8 Tips: How To Teach The Next Generation of Preschoolers

How will we teach the next generation of preschoolers? Are we prepared?

I am truly blessed to observe early care classes and see that so many children are safe, happy, healthy and ready to learn. Early Care Professionals like you give your all to the children in your care, making sure every child has the life skills needed to succeed.

But there is one thing that I hear all too often…“Children have changed!”

And my response to that is, “Are you changing with the children?”

The truth is we have incredible educators teaching our youngest learners that are from a totally different generation. Many providers had limited access to technology as they were growing. They may be technologically savvy now but many can’t relate to how our babies are growing up. New resources are developing at their fingertips. If a child wants to hear a song, we reach for our cellphones.

technology in preschool classroms

My 2-year-old granddaughter knows how to play her favorite children’s songs on YouTube without any help. Of course, she remains supervised and we set limits! But what used to take hours of teaching finger play now only takes a moment of our day. Everything is immediate gratification and that is hard to understand if you were taught patience is a virtue.

Here are things you can begin to consider to make your preschool classroom relatable to the next generation.

Teach children self-care skills

Children are living a fast-paced life with little time for them to be bored. Teach children how to do deep breathing individually or as a group. Have children take in a deep breath through their nose and fill their belly with air, hold it for 2 seconds, and then have them release it through their mouth so that they sound like a snake. This can be done in a car seat in Mom’s car on the way to dance or in the Early Care Van on the way to or from school.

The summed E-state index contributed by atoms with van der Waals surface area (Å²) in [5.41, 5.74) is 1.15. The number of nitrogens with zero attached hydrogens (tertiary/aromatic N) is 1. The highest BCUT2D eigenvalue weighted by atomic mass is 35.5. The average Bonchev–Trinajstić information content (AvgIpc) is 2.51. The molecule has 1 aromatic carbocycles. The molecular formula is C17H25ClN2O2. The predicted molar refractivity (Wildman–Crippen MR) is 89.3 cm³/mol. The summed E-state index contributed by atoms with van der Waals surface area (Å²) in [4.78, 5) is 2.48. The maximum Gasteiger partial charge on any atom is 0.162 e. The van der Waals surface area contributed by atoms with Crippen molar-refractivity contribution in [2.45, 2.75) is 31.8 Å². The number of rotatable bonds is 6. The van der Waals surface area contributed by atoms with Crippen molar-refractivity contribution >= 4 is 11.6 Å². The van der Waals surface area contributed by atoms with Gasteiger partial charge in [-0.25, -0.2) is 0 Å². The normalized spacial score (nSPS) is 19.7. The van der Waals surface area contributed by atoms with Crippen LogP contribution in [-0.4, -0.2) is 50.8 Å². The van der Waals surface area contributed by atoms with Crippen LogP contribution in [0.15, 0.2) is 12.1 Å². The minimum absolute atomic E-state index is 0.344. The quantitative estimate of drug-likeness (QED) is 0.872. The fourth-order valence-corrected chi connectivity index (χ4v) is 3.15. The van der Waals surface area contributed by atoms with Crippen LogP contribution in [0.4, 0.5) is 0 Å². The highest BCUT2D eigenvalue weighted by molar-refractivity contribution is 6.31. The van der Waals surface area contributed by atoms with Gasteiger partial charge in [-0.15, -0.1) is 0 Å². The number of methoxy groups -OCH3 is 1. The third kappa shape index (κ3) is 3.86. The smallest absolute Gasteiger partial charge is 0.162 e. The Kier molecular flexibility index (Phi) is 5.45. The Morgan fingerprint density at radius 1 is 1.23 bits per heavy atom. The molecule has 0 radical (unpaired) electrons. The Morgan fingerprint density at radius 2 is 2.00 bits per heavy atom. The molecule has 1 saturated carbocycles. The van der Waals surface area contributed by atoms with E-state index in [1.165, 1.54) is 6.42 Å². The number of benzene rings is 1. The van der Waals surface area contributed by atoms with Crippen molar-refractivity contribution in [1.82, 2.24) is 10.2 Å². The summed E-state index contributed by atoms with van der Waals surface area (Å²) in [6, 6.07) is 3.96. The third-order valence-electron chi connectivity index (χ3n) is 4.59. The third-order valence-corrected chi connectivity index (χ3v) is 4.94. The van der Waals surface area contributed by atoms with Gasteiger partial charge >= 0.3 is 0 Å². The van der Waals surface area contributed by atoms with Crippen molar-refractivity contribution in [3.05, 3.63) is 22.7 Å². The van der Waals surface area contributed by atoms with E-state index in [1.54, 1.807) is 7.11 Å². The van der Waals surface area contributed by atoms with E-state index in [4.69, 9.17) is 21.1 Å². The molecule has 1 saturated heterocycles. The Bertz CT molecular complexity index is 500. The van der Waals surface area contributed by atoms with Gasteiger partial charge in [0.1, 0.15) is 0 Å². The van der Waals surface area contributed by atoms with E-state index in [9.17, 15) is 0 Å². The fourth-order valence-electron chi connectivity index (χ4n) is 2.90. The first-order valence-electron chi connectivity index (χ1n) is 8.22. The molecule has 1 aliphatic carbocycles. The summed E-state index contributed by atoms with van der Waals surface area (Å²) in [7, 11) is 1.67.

Teach tolerance

Although technology lends itself to being exposed to others’ opinions and thoughts, it doesn’t allow for teaching tolerance of those opinions. Encourage children to take their time to listen to what is being said and respect differences in people and opinions. Take time out to teach children about other cultures and celebrating when something is different. The best way to teach tolerance is by being a role model for the child or children in your care.

things to add to your preschool curriculum

Teach soft skills

Technology doesn’t always equal effective and quality communication. It can also cause isolation with little actual face to face interactions. Teaching soft skills, such as empathy, negotiation, and time management will be very important in developing the whole child.

Be flexible in methods of learning and give quick feedback

Children’s attention spans have never been long but the need for immediate feedback has become a common practice. Providing children with quick feedback and through a method they can understand is vital to keeping communication open. No child is the same, some children may have to see something before they pick up a skill while others have to hear it more than once, make sure you are providing different feedback to meet each child’s need.

Assess children’s development